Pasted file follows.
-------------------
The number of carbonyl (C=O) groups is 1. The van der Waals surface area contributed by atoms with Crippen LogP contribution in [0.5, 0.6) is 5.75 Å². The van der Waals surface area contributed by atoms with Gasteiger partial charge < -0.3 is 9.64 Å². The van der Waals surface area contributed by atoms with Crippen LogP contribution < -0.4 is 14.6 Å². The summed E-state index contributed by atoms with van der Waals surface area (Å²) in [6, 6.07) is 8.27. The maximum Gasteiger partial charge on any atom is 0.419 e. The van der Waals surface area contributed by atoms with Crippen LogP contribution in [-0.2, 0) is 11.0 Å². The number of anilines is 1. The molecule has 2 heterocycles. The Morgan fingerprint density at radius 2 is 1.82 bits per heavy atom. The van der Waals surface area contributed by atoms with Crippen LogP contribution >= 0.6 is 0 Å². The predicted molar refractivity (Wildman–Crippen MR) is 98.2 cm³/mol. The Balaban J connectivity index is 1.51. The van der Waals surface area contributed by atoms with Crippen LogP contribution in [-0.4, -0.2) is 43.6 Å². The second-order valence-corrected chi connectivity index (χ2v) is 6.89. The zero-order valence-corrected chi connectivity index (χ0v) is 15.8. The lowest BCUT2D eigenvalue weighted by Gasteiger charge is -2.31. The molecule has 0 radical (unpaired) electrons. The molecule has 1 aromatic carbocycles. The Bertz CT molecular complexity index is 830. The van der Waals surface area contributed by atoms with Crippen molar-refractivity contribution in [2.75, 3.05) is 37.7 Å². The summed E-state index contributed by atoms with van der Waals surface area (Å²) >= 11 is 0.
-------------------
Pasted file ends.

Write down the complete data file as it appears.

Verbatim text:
The number of carbonyl (C=O) groups is 1. The van der Waals surface area contributed by atoms with Crippen LogP contribution in [0.5, 0.6) is 5.75 Å². The van der Waals surface area contributed by atoms with Gasteiger partial charge < -0.3 is 9.64 Å². The van der Waals surface area contributed by atoms with Crippen LogP contribution < -0.4 is 14.6 Å². The summed E-state index contributed by atoms with van der Waals surface area (Å²) in [6, 6.07) is 8.27. The maximum Gasteiger partial charge on any atom is 0.419 e. The van der Waals surface area contributed by atoms with Crippen LogP contribution in [-0.2, 0) is 11.0 Å². The number of anilines is 1. The molecule has 2 heterocycles. The Morgan fingerprint density at radius 2 is 1.82 bits per heavy atom. The van der Waals surface area contributed by atoms with Crippen LogP contribution >= 0.6 is 0 Å². The predicted molar refractivity (Wildman–Crippen MR) is 98.2 cm³/mol. The Balaban J connectivity index is 1.51. The van der Waals surface area contributed by atoms with Crippen LogP contribution in [-0.4, -0.2) is 43.6 Å². The second-order valence-corrected chi connectivity index (χ2v) is 6.89. The zero-order valence-corrected chi connectivity index (χ0v) is 15.8. The lowest BCUT2D eigenvalue weighted by Gasteiger charge is -2.31. The molecule has 0 radical (unpaired) electrons. The molecule has 1 aromatic carbocycles. The Bertz CT molecular complexity index is 830. The van der Waals surface area contributed by atoms with Crippen molar-refractivity contribution in [2.75, 3.05) is 37.7 Å². The summed E-state index contributed by atoms with van der Waals surface area (Å²) >= 11 is 0.